Romani experts say Czech Government should supply for free the respirators it has made compulsory
This week the Czech Health Ministry has issued exceptional measures imposing a stricter obligation on people to protect their respiratory tracts because of the COVID-19 epidemic. Czech Health Minister Jan Blatný (for ANO) announced the decree would take effect on Tuesday, 23 February and would apply to all public places with higher concentrations of people.
Wearing a cloth mask will no longer be enough in such places now and people will have to wear either a respirator, a face mask made of nanofiber, or two surgical masks at once. According to several opposition politicians, the Government should give the citizens respirators for free.
News server Romea.cz has contacted experts working with Romani people or in socially excluded localities about the issue, and they have also proposed the state supply respirators for all. The Czech Health Minister has said homemade masks and other temporary coverings of the mouth and nose will no longer be considered sufficient protection.
Compulsory respirators will be a financial problem for impoverished people
"If the Government of the Czech Republic orders compulsory respirators, then first and foremost it should arrange for them to be affordable to the broader public. Personally I would recommend the state supply respirators for a symbolic price or for free. If that does not happen, I am concerned that many people will not comply with the regulation at all," said Cyril Koky, the specialist desk officer in the field of national minorities at the Central Bohemian Regional Authority.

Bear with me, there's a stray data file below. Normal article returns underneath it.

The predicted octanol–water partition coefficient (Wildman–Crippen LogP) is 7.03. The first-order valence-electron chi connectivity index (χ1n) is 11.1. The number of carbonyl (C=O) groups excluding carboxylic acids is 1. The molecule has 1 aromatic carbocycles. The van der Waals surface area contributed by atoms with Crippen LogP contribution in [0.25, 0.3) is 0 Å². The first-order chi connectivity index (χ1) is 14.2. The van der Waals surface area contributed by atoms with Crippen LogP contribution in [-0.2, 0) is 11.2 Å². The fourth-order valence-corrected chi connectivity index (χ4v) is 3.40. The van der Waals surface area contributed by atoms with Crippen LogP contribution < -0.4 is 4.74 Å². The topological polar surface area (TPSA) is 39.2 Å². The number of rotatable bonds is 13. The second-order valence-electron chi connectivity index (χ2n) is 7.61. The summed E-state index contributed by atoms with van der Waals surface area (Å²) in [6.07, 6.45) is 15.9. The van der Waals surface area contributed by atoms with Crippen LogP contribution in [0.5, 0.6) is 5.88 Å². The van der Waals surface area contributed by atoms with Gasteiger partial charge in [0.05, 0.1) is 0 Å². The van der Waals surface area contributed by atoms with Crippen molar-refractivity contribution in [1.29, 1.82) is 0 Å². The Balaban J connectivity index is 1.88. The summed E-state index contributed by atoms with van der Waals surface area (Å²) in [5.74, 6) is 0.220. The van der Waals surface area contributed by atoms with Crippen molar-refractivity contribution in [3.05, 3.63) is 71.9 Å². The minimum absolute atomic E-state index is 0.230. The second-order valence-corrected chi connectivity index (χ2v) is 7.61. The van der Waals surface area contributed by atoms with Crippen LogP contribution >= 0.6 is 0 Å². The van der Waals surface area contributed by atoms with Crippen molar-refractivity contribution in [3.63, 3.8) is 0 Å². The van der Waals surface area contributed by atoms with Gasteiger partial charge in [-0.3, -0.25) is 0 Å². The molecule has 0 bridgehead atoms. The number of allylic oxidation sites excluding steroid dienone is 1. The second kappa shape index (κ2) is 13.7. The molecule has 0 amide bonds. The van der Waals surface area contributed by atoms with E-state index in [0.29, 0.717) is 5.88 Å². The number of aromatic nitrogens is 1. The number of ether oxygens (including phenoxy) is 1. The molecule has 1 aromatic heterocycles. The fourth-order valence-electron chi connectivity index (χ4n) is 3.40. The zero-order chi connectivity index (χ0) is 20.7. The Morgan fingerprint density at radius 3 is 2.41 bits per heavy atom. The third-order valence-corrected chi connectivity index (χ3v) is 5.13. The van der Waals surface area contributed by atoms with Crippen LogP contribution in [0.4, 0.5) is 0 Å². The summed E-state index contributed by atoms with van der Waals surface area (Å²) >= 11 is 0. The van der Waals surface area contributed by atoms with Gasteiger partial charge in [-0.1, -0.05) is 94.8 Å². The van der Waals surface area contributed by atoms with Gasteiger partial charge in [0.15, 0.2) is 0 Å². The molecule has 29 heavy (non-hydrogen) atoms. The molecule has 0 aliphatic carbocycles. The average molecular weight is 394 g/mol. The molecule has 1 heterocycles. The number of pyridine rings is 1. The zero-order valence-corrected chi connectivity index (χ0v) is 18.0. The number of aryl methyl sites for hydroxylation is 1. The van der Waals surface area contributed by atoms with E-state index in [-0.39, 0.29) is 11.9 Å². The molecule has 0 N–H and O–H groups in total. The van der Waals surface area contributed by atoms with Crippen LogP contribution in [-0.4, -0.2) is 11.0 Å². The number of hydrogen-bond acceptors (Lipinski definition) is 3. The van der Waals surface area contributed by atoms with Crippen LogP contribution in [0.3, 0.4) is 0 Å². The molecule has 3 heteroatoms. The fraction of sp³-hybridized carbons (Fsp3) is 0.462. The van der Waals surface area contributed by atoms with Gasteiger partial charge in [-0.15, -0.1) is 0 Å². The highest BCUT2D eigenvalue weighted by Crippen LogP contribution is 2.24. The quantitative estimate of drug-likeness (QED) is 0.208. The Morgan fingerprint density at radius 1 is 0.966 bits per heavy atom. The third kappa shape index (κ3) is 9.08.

Alena Gronzíková, who aids the Romani community in the Czech town of Břeclav through the IQ Roma servis organization, is warning that the mandate could be a financial problem for impoverished people. "For a significant group of people who are already struggling daily to meet their basic needs, including food or paying for the roof over their head, the further expense of respirators will be a problem. They simply do not have the money for them," she said.
"If an impoverished family acquires a respirator, they will use it until it falls apart. The virus will be able to spread all it likes," said Gronzíková, who sees a possible solution as being distribution of respirators by municipalities to citizens in order to prevent the spread of infection.
"That would be costly, however, and after our first experiences with [public distribution of] surgical masks, it also takes a long time. So another, more feasible option is to provide people with a financial sum to buy respirators in the form of extraordinary immediate aid. The question is how the Labor Office will view that and if that form of aid will also be possible for people who are not already drawing benefits for those in material distress, but who have low incomes nonetheless," Gronzíková said, warning that people are angry and consider the purchase of respirators to be yet another "unnecessary" expense, a measure they believe "will not solve anything" that will make people's lives more complicated.